After the Minnesota mayoral elections Nov. 3, paper residue remains in the streets, where the literature will probably stay until the spring thaw.
The night before Election Day, I walked back to my apartment a few blocks from campus to find not one, but three different leaflets slapped under my car windshield, urging me to get out and vote the following day.
I looked down the block and every car was hit. Some were still attached to windshields, but others whipped around aimlessly in the wind.
Aside from my obvious contempt for the act of anonymous littering, I couldn’t help but think about how many hundreds, if not thousands, of these glossy leaflets would either be blown off the windshield or would simply be tossed aside by an annoyed car owner.
In a predominantly college neighborhood, and near a school whose on-campus polling station was a ghost town, how effective or necessary was it to put these pamphlets on every single car in Merriam Park?
It’s understood that political campaigns cost millions of dollars, and much of that money gets used for things like flyers, buttons, letters, phone banks and lawn signs. But in a time when environmentally conscious issues are supported across party lines, I find it hard to justify leaving trash bags full of paper in the city’s streets.
There has to be an alternative. Luckily for me on Election Day I was able to ask one of the trash sources about the issue face-to-face.
I was discussing this issue with a few friends in the Grill about the absurdity of blanketing our already clean neighborhood when St. Paul Mayor Chris Coleman, who was encouraging the college demographic to cast their vote, approached us while proudly wearing a “I Voted” sticker on his suit’s left lapel.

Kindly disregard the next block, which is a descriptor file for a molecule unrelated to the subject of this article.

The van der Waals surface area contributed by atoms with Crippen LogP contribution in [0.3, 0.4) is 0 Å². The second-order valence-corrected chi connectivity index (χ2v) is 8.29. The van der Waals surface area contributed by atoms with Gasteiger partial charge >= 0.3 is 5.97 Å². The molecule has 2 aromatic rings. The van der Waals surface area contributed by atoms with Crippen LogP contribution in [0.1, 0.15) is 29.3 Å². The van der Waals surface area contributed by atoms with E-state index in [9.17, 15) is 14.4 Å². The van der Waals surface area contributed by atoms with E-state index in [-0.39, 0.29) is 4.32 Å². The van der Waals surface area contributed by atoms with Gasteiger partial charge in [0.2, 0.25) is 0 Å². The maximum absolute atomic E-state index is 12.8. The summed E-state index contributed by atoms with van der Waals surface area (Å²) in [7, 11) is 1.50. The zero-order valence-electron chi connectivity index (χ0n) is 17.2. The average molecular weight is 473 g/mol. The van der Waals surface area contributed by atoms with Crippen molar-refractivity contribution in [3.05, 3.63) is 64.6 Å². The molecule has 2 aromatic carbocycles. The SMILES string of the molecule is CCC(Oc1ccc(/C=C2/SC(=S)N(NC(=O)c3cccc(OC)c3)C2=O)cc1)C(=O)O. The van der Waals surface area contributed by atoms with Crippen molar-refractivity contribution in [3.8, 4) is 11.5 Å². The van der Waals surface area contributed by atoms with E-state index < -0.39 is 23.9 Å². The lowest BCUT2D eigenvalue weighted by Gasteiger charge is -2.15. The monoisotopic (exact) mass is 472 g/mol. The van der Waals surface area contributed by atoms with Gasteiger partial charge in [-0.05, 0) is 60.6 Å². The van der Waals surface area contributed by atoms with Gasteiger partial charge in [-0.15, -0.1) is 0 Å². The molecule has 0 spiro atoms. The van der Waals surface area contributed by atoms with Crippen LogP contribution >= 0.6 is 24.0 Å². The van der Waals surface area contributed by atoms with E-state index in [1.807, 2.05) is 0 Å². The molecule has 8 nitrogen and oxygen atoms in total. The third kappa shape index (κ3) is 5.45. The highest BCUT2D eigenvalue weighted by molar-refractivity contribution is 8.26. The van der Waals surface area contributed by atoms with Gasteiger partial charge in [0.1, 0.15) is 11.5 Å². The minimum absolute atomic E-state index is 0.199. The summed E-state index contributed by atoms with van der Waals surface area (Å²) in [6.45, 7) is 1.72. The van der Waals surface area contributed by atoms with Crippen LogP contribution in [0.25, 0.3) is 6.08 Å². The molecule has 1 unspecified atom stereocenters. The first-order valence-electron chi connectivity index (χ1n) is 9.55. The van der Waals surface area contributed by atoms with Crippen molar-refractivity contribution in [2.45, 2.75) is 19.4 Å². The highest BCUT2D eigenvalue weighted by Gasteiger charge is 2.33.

After a handshake and some encouragement, I asked Mayor Coleman if I could ask him a question, too. Although hesitant at first – I don’t think he was ready for a question from any Grill patrons – he accepted. I asked him if he thought it was really a good idea to handout the campaign materials if most of them would end up in the streets.
He looked for a second and said, “Well, that’s a really good point. I see where you are coming from. It is the best way to get the word out.”
From there he started talking about tweeting and that’s where he lost me. I told him thank you and promised I would vote.
I shouldn’t call it a “cop out,” but I certainly didn’t get the answer I was looking for. And if the conclusion is “it is the best way to get the word out,” maybe this column is a lost cause.
Minnesota led the country in voter turnout between 2004 and 2008. And according to Augsburg College, Minnesota is the most civically active state in the country. With these numbers it would appear that most registered voters are well aware of when and who to vote for, and they will know it before they are forced to recycle.
It’s not an overnight solution to alter a common form of traditional campaigning in the United States, but as our resources diminish and environmental issues are part of the political discussion, it may be time for a change. Nowhere on Mayor Coleman’s Web site does it list his support for any environmental issues. But if he wants to keep his city as clean and beautiful as it is, maybe he should be the one to set the example.
Matt Linden can be reached at email@example.com